On the other hand, Ron Zimmer, an associate professor at Vanderbilt University, found basically no effect, positive or negative, on achievement in two separate studies
across several states. A number
of other studies
— including one
authored by Winters — have shown similar results.
The overall research is “mixed,” Zimmer said, but “the vast majority [of studies] don’t show negative effects.”
A small number
of studies have produced negative results, though, including one
by Scott Imberman, an economist at Michigan State University.
Imberman used a different approach than most other research, which may better isolate the impact of charter schools on neighborhood schools. He finds small to moderate decline in student test scores, but a positive impact on student discipline2
In an interview, Imberman acknowledged that his study — which looks at a single school district — was an “outlier,” saying that most other research had effects closer to zero. “My study throws a bit of caution to the general finding,” he said.
On the other hand, a September 2014 study
of North Carolina suggests that past research may have actually underestimated the positive effects of charter competition. That study looked at the impact of charter schools in grades that overlapped with traditional public schools as well as in non-overlapping grades. In the case of overlapping grades, there were significant positive results on student test scores, which may have been downplayed in past research.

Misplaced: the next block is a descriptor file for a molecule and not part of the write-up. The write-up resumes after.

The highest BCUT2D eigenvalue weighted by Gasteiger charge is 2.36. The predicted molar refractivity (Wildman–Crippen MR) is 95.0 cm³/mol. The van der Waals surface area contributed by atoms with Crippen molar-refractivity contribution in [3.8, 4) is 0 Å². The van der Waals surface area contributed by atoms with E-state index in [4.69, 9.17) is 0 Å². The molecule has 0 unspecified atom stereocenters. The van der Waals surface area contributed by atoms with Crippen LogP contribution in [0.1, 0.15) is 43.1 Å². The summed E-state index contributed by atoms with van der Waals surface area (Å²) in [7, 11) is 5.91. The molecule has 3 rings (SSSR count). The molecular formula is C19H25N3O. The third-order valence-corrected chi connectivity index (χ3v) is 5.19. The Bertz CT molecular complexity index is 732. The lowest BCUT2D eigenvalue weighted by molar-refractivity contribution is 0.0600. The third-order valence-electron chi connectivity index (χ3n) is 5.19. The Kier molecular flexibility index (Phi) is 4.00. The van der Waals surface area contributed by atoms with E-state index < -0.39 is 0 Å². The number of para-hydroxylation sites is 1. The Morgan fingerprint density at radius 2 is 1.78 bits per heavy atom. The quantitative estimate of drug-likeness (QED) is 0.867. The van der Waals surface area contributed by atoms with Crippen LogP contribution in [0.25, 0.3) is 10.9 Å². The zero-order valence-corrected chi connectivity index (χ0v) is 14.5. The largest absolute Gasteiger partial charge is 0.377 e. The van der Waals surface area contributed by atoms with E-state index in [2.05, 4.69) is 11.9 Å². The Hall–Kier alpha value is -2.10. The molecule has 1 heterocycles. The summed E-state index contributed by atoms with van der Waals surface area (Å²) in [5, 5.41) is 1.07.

The effects of charter competition almost surely varies from place to place, perhaps because of size and quality differences in the sector along with differences in underlying issues, such as how they are funded. However, research has, by and large, not looked at which set of charter characteristics are most likely to create competitive benefits.3
There has generally been a dearth of research on the long-run effects of charter competition. Most studies look at impacts over the course of one or two years based exclusively on English and math test scores. (Though some, like Imberman’s study and this New York City research
, look at outcomes beyond test scores; others, like this Texas study
, examine many years of data.)
It is certainly possible that the longer-term implications of charter growth may be different than the short-run ones. This is particularly true since there is evidence that